SRINAGAR, India (AP) — A prominent politician in Kashmir who challenged India’s rule over the disputed region for decades died Wednesday while in police custody. He was 78.
Mohammed Ashraf Sehrai was admitted to a government hospital with multiple ailments on Tuesday from a jail in the southern Jammu region, officials and his family said.
Sehrai’s son, Mujahid Sehrai, said his father was denied proper medical care while in jail. He said he spoke to his father 10 days ago and he complained of ill health.
“He told us several times in the last few months during his two phone calls a week to home that he was not getting proper medical treatment,” his son said. “We moved to a court on April 16 with a petition seeking proper medical assistance for him but the court was yet to review it.”
Sehrai was arrested last July under the Public Safety Act, which allows authorities in Indian-controlled Kashmir to imprison anyone for up to two years without trial.
Last week, the All Parties Hurriyat Conference, the main separatist grouping in Kashmir, said it was concerned about the health of hundreds of Kashmiri political detainees as India faces a massive health crisis because of an explosion of coronavirus cases. It said the prisoners were being denied “even basic amenities,” leading to “serious health problems among the prisoners.”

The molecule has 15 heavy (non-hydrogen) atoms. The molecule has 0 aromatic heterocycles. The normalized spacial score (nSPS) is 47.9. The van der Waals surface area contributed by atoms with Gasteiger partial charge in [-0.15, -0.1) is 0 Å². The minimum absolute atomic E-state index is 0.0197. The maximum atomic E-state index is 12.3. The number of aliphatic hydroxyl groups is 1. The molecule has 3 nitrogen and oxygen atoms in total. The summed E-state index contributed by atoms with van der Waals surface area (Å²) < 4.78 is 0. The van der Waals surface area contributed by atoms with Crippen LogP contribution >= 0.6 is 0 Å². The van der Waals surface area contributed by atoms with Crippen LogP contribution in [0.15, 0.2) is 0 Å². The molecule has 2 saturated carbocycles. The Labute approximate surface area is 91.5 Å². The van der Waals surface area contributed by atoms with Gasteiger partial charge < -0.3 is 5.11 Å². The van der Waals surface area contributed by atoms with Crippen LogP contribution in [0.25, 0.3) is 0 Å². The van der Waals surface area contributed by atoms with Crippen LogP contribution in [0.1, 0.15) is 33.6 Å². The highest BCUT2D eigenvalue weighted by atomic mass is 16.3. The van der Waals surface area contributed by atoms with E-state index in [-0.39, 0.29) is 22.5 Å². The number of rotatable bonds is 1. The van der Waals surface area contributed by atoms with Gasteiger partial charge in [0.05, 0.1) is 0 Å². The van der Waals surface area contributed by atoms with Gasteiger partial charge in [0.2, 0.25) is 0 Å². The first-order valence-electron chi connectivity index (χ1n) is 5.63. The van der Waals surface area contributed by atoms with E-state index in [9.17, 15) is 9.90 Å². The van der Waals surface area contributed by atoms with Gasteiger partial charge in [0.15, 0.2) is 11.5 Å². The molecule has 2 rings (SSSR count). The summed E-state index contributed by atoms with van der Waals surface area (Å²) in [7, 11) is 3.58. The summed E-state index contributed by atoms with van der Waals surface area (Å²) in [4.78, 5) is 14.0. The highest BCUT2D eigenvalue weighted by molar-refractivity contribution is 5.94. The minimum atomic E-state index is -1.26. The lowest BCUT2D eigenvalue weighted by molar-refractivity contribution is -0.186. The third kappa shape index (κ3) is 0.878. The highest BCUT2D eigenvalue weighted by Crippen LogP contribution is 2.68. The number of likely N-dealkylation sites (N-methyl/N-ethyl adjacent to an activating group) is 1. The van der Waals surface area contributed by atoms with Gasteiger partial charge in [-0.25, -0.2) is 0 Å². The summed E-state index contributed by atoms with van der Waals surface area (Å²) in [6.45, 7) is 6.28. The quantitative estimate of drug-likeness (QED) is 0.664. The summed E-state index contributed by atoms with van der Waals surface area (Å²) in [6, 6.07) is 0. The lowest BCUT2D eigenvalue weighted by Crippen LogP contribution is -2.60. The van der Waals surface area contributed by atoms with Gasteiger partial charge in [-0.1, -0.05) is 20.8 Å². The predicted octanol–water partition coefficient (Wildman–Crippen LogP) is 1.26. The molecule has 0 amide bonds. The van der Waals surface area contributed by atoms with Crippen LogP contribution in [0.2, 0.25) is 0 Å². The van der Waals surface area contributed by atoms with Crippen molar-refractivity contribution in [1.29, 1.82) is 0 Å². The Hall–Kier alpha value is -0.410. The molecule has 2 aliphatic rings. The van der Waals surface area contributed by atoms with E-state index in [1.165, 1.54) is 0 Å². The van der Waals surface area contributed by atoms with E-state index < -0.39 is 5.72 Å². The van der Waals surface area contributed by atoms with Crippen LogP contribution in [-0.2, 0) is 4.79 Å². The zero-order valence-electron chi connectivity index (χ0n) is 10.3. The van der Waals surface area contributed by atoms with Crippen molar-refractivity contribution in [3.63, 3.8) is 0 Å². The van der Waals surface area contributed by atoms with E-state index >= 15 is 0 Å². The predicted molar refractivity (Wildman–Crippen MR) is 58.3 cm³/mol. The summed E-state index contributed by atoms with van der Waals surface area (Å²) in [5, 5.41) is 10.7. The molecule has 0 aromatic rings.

India has arrested thousands of Kashmiris under the Public Safety Act since 1989, when an armed rebellion erupted in Indian-controlled Kashmir seeking the region’s independence or merger with Pakistan, which controls another part of the territory. Rights groups say India has used the law to stifle dissent and circumvent the justice system, undermining accountability, transparency, and respect for human rights.
Sehrai was one of the staunchest supporters of Kashmir’s merger with Pakistan. He was head of Tehreek-e-Hurriyat, an anti-India political group, and a member of the largest religious and political group, Jama’at-e-Islam.
He spent more than 16 years in various Indian jails in a political career that spanned nearly six decades. His son was killed in a gunfight with Indian troops in April last year in the region’s main city of Srinagar. He was member of Kashmir’s main rebel group.
Mohamad Junaid, a New York-based Kashmiri political anthropologist, said “there is no difference between killing and actively creating the conditions of someone’s death.” In a tweet he said, “When a state can’t take care of its own people, how could it ever look after the health of political dissidents it has declared as enemies and imprisoned?”
Sehrai is survived by his wife, two daughters and three sons.